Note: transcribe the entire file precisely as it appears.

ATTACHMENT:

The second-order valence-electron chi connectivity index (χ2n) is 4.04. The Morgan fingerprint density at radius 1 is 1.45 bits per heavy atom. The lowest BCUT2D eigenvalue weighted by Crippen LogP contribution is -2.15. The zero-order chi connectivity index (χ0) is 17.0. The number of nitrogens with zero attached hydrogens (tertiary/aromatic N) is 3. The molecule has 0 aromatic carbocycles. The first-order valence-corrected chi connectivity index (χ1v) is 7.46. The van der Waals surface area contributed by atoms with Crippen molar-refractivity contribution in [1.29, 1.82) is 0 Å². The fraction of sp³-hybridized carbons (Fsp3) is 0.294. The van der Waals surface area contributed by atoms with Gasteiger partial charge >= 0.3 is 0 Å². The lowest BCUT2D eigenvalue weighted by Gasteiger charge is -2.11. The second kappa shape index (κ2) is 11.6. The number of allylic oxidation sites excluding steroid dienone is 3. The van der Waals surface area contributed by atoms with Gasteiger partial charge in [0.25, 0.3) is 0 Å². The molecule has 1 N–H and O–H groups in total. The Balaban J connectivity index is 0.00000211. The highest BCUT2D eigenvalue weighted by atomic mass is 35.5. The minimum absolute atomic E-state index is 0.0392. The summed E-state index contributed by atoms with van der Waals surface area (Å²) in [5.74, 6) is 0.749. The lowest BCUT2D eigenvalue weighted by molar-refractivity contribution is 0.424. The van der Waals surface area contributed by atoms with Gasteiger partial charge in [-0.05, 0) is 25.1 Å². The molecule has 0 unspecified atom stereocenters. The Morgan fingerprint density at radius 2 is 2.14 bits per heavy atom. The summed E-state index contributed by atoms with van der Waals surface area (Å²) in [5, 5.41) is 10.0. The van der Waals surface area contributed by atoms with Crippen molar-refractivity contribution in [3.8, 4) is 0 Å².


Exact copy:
The second-order valence-electron chi connectivity index (χ2n) is 4.04. The Morgan fingerprint density at radius 1 is 1.45 bits per heavy atom. The lowest BCUT2D eigenvalue weighted by Crippen LogP contribution is -2.15. The zero-order chi connectivity index (χ0) is 17.0. The number of nitrogens with zero attached hydrogens (tertiary/aromatic N) is 3. The molecule has 0 aromatic carbocycles. The first-order valence-corrected chi connectivity index (χ1v) is 7.46. The van der Waals surface area contributed by atoms with Crippen molar-refractivity contribution in [1.29, 1.82) is 0 Å². The fraction of sp³-hybridized carbons (Fsp3) is 0.294. The van der Waals surface area contributed by atoms with Gasteiger partial charge >= 0.3 is 0 Å². The lowest BCUT2D eigenvalue weighted by Gasteiger charge is -2.11. The second kappa shape index (κ2) is 11.6. The number of allylic oxidation sites excluding steroid dienone is 3. The van der Waals surface area contributed by atoms with Gasteiger partial charge in [0.25, 0.3) is 0 Å². The molecule has 1 N–H and O–H groups in total. The Balaban J connectivity index is 0.00000211. The highest BCUT2D eigenvalue weighted by atomic mass is 35.5. The minimum absolute atomic E-state index is 0.0392. The summed E-state index contributed by atoms with van der Waals surface area (Å²) in [5.74, 6) is 0.749. The lowest BCUT2D eigenvalue weighted by molar-refractivity contribution is 0.424. The van der Waals surface area contributed by atoms with Gasteiger partial charge in [-0.05, 0) is 25.1 Å². The molecule has 0 unspecified atom stereocenters. The Morgan fingerprint density at radius 2 is 2.14 bits per heavy atom. The summed E-state index contributed by atoms with van der Waals surface area (Å²) in [5, 5.41) is 10.0. The van der Waals surface area contributed by atoms with Crippen molar-refractivity contribution in [3.8, 4) is 0 Å².